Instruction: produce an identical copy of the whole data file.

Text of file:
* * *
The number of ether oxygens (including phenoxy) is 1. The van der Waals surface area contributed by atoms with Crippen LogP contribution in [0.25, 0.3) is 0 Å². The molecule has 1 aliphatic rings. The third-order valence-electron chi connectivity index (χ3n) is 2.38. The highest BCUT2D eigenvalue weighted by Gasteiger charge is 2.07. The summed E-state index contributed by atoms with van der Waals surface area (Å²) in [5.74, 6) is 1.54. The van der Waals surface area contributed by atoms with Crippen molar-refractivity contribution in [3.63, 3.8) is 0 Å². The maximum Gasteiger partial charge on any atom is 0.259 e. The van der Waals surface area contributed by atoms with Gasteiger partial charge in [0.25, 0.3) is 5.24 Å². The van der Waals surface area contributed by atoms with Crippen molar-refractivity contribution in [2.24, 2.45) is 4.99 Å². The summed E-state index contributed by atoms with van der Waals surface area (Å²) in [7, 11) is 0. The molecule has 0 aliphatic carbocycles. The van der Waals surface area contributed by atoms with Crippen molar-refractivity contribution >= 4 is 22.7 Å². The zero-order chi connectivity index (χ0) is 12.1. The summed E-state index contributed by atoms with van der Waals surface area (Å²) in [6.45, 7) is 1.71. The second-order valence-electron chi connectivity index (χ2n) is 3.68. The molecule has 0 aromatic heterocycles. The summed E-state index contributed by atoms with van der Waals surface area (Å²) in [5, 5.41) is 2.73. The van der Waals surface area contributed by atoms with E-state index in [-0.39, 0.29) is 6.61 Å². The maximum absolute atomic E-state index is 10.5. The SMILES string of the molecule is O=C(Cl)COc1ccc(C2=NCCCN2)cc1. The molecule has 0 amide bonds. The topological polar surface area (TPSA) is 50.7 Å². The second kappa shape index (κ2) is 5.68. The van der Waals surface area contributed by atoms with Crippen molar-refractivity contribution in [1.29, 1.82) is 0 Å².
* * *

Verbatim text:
The number of ether oxygens (including phenoxy) is 1. The van der Waals surface area contributed by atoms with Crippen LogP contribution in [0.25, 0.3) is 0 Å². The molecule has 1 aliphatic rings. The third-order valence-electron chi connectivity index (χ3n) is 2.38. The highest BCUT2D eigenvalue weighted by Gasteiger charge is 2.07. The summed E-state index contributed by atoms with van der Waals surface area (Å²) in [5.74, 6) is 1.54. The van der Waals surface area contributed by atoms with Crippen molar-refractivity contribution in [3.63, 3.8) is 0 Å². The maximum Gasteiger partial charge on any atom is 0.259 e. The van der Waals surface area contributed by atoms with Gasteiger partial charge in [0.25, 0.3) is 5.24 Å². The van der Waals surface area contributed by atoms with Crippen molar-refractivity contribution in [2.24, 2.45) is 4.99 Å². The summed E-state index contributed by atoms with van der Waals surface area (Å²) in [7, 11) is 0. The molecule has 0 aliphatic carbocycles. The van der Waals surface area contributed by atoms with Crippen molar-refractivity contribution >= 4 is 22.7 Å². The zero-order chi connectivity index (χ0) is 12.1. The summed E-state index contributed by atoms with van der Waals surface area (Å²) in [6.45, 7) is 1.71. The second-order valence-electron chi connectivity index (χ2n) is 3.68. The molecule has 0 aromatic heterocycles. The summed E-state index contributed by atoms with van der Waals surface area (Å²) in [5, 5.41) is 2.73. The van der Waals surface area contributed by atoms with E-state index in [-0.39, 0.29) is 6.61 Å². The maximum absolute atomic E-state index is 10.5. The SMILES string of the molecule is O=C(Cl)COc1ccc(C2=NCCCN2)cc1. The molecule has 0 amide bonds. The topological polar surface area (TPSA) is 50.7 Å². The second kappa shape index (κ2) is 5.68. The van der Waals surface area contributed by atoms with Crippen molar-refractivity contribution in [1.29, 1.82) is 0 Å².